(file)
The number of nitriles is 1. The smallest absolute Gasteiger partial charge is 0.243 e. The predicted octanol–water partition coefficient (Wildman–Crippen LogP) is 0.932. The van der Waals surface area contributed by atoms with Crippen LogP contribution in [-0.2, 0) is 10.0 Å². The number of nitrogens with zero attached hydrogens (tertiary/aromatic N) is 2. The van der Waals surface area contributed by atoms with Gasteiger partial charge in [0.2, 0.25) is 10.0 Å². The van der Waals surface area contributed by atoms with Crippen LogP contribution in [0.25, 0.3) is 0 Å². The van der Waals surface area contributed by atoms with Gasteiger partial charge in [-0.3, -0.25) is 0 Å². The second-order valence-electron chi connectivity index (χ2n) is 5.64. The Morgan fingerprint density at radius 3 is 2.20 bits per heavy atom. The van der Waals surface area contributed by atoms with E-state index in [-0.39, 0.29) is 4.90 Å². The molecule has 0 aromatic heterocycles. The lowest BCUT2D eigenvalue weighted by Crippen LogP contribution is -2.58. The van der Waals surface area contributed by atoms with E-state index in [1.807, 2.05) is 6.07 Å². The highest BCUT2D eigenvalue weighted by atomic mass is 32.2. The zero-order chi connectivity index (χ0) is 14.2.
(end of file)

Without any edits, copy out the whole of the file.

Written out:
The number of nitriles is 1. The smallest absolute Gasteiger partial charge is 0.243 e. The predicted octanol–water partition coefficient (Wildman–Crippen LogP) is 0.932. The van der Waals surface area contributed by atoms with Crippen LogP contribution in [-0.2, 0) is 10.0 Å². The number of nitrogens with zero attached hydrogens (tertiary/aromatic N) is 2. The van der Waals surface area contributed by atoms with Gasteiger partial charge in [0.2, 0.25) is 10.0 Å². The van der Waals surface area contributed by atoms with Crippen LogP contribution in [0.25, 0.3) is 0 Å². The van der Waals surface area contributed by atoms with Gasteiger partial charge in [-0.3, -0.25) is 0 Å². The second-order valence-electron chi connectivity index (χ2n) is 5.64. The Morgan fingerprint density at radius 3 is 2.20 bits per heavy atom. The van der Waals surface area contributed by atoms with E-state index in [-0.39, 0.29) is 4.90 Å². The molecule has 0 aromatic heterocycles. The lowest BCUT2D eigenvalue weighted by Crippen LogP contribution is -2.58. The van der Waals surface area contributed by atoms with E-state index in [1.807, 2.05) is 6.07 Å². The highest BCUT2D eigenvalue weighted by atomic mass is 32.2. The zero-order chi connectivity index (χ0) is 14.2.